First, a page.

Video-assisted thoracoscopic surgery in the management of malignant pleural disease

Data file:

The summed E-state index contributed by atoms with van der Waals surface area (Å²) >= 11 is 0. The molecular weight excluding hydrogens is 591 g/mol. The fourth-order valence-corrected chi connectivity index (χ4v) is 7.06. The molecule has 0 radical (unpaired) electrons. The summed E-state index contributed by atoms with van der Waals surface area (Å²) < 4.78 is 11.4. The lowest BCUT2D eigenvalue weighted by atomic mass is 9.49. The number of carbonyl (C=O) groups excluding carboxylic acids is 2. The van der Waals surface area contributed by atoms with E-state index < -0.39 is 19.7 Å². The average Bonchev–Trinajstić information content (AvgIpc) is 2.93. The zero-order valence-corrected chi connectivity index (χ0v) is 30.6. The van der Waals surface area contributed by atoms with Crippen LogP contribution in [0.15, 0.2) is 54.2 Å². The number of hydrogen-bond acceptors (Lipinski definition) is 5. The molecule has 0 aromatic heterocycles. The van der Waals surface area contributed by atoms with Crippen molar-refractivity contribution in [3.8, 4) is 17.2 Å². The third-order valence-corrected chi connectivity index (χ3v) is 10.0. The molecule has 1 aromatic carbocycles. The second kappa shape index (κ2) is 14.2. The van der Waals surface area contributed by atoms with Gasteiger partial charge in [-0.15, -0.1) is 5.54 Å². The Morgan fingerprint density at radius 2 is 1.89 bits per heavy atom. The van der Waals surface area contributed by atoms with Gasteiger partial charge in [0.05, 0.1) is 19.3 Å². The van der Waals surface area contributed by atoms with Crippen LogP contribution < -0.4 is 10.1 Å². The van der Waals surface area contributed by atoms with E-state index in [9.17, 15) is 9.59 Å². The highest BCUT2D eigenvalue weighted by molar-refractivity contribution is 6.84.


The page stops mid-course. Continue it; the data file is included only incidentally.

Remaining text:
Surgical treatment of malignant pleural diseases is usually indicated in advanced disease with a limited prognosis. associated with significant morbidity. Minimally invasive approaches must be offered as first line treatment since they reduce chest wall trauma, preserve respiratory muscle function and therefore expedite recovery. Most of the evidence for therapeutic video-assisted thoracoscopic surgery (VATS) pleural surgery is for primary malignant pleural mesothelioma (MPM) whilst in the treatment of metastatic non-small cell lung cancer (NSCLC) therapeutic VATS is concerned mainly in the prevention of pleural effusion or the treatment of malignant empyema. An increasing amount of management decisions using VATS in malignant pleural disease is evidence-based. There have been and continue to be well constructed clinical trials of the various potential therapeutic applications of VATS in this context. VATS allow for therapeutic manipulation of the pleural environment including dissection techniques aimed at symptom control by direct tumour debulking. We will consider the role of VATS in the management of malignant pleural disease in the context of a lung that will expand; when the lung is entrapped and when the lung is entrapped by a malignant empyema. In the first scenario the therapeutic choice is between simple VATS administration of chemical pleurodesis or the more controversial subtotal parietal pleurectomy. When the lung is entrapped but the cavity still cleans the choice is between the insertion of an indwelling pleural catheter (IPC) or the highly disputed VATS visceral pleurectomy to re-expand the lung. When a malignant effusion becomes infected the entrapped lung may form a malignant pleural empyema and the debate is between just debridement or the more technically challenging decortication. We will attempt to evaluate all of these procedures and formulate a management algorithm.